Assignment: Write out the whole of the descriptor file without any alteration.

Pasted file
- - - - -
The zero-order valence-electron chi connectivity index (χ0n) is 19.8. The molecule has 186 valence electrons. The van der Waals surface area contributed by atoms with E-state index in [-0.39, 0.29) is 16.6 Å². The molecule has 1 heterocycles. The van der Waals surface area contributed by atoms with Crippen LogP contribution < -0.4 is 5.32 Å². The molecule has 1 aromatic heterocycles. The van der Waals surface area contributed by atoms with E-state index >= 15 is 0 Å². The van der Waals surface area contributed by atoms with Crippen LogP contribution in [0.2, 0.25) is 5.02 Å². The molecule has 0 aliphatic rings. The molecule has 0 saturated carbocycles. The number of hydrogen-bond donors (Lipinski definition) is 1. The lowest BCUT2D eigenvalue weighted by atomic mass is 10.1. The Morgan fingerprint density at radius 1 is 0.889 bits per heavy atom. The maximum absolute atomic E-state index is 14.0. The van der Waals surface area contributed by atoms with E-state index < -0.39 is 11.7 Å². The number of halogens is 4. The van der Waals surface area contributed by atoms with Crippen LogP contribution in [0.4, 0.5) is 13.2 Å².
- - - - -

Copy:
The zero-order valence-electron chi connectivity index (χ0n) is 19.8. The molecule has 186 valence electrons. The van der Waals surface area contributed by atoms with E-state index in [-0.39, 0.29) is 16.6 Å². The molecule has 1 heterocycles. The van der Waals surface area contributed by atoms with Crippen LogP contribution < -0.4 is 5.32 Å². The molecule has 1 aromatic heterocycles. The van der Waals surface area contributed by atoms with E-state index >= 15 is 0 Å². The van der Waals surface area contributed by atoms with Crippen LogP contribution in [0.2, 0.25) is 5.02 Å². The molecule has 0 aliphatic rings. The molecule has 0 saturated carbocycles. The number of hydrogen-bond donors (Lipinski definition) is 1. The lowest BCUT2D eigenvalue weighted by atomic mass is 10.1. The Morgan fingerprint density at radius 1 is 0.889 bits per heavy atom. The maximum absolute atomic E-state index is 14.0. The van der Waals surface area contributed by atoms with E-state index < -0.39 is 11.7 Å². The number of halogens is 4. The van der Waals surface area contributed by atoms with Crippen LogP contribution in [0.4, 0.5) is 13.2 Å².